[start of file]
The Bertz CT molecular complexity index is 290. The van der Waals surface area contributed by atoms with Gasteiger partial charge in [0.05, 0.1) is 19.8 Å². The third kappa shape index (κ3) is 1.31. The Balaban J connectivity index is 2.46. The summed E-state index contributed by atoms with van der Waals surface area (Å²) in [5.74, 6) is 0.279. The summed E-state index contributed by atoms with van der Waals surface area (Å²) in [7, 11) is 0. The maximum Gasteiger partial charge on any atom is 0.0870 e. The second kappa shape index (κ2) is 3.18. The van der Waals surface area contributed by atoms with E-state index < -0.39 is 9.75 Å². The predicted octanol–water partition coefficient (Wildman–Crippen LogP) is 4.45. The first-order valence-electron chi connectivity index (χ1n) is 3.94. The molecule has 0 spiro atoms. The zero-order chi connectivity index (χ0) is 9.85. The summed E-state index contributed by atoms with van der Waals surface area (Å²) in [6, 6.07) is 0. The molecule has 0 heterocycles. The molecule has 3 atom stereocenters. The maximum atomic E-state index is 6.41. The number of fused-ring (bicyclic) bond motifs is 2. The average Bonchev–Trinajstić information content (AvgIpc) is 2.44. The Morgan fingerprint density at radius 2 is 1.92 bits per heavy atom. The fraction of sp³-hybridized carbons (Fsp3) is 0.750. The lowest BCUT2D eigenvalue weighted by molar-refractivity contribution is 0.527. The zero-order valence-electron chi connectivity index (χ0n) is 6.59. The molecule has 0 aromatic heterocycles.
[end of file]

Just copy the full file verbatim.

The Bertz CT molecular complexity index is 290. The van der Waals surface area contributed by atoms with Gasteiger partial charge in [0.05, 0.1) is 19.8 Å². The third kappa shape index (κ3) is 1.31. The Balaban J connectivity index is 2.46. The summed E-state index contributed by atoms with van der Waals surface area (Å²) in [5.74, 6) is 0.279. The summed E-state index contributed by atoms with van der Waals surface area (Å²) in [7, 11) is 0. The maximum Gasteiger partial charge on any atom is 0.0870 e. The second kappa shape index (κ2) is 3.18. The van der Waals surface area contributed by atoms with E-state index < -0.39 is 9.75 Å². The predicted octanol–water partition coefficient (Wildman–Crippen LogP) is 4.45. The first-order valence-electron chi connectivity index (χ1n) is 3.94. The molecule has 0 spiro atoms. The zero-order chi connectivity index (χ0) is 9.85. The summed E-state index contributed by atoms with van der Waals surface area (Å²) in [6, 6.07) is 0. The molecule has 0 heterocycles. The molecule has 3 atom stereocenters. The maximum atomic E-state index is 6.41. The number of fused-ring (bicyclic) bond motifs is 2. The average Bonchev–Trinajstić information content (AvgIpc) is 2.44. The Morgan fingerprint density at radius 2 is 1.92 bits per heavy atom. The fraction of sp³-hybridized carbons (Fsp3) is 0.750. The lowest BCUT2D eigenvalue weighted by molar-refractivity contribution is 0.527. The zero-order valence-electron chi connectivity index (χ0n) is 6.59. The molecule has 0 aromatic heterocycles.